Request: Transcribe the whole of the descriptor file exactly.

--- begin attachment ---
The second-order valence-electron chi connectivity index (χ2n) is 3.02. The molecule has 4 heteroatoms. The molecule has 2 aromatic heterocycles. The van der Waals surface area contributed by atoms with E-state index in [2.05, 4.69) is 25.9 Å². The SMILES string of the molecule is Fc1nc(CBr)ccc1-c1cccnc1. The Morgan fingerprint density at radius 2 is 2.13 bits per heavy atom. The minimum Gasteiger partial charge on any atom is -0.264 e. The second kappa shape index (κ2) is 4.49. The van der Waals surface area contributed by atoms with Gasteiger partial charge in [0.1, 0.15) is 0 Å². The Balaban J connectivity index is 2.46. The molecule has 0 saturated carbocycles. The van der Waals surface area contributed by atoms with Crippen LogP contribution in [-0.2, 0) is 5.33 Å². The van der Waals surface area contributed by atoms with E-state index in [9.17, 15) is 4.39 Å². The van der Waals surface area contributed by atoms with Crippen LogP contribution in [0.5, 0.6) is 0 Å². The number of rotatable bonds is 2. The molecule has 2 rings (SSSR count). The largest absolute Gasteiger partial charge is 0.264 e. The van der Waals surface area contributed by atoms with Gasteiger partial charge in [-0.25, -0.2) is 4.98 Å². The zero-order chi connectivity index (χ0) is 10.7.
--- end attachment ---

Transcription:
The second-order valence-electron chi connectivity index (χ2n) is 3.02. The molecule has 4 heteroatoms. The molecule has 2 aromatic heterocycles. The van der Waals surface area contributed by atoms with E-state index in [2.05, 4.69) is 25.9 Å². The SMILES string of the molecule is Fc1nc(CBr)ccc1-c1cccnc1. The Morgan fingerprint density at radius 2 is 2.13 bits per heavy atom. The minimum Gasteiger partial charge on any atom is -0.264 e. The second kappa shape index (κ2) is 4.49. The van der Waals surface area contributed by atoms with Gasteiger partial charge in [0.1, 0.15) is 0 Å². The Balaban J connectivity index is 2.46. The molecule has 0 saturated carbocycles. The van der Waals surface area contributed by atoms with Crippen LogP contribution in [-0.2, 0) is 5.33 Å². The van der Waals surface area contributed by atoms with E-state index in [9.17, 15) is 4.39 Å². The van der Waals surface area contributed by atoms with Crippen LogP contribution in [0.5, 0.6) is 0 Å². The number of rotatable bonds is 2. The molecule has 2 rings (SSSR count). The largest absolute Gasteiger partial charge is 0.264 e. The van der Waals surface area contributed by atoms with Gasteiger partial charge in [-0.25, -0.2) is 4.98 Å². The zero-order chi connectivity index (χ0) is 10.7.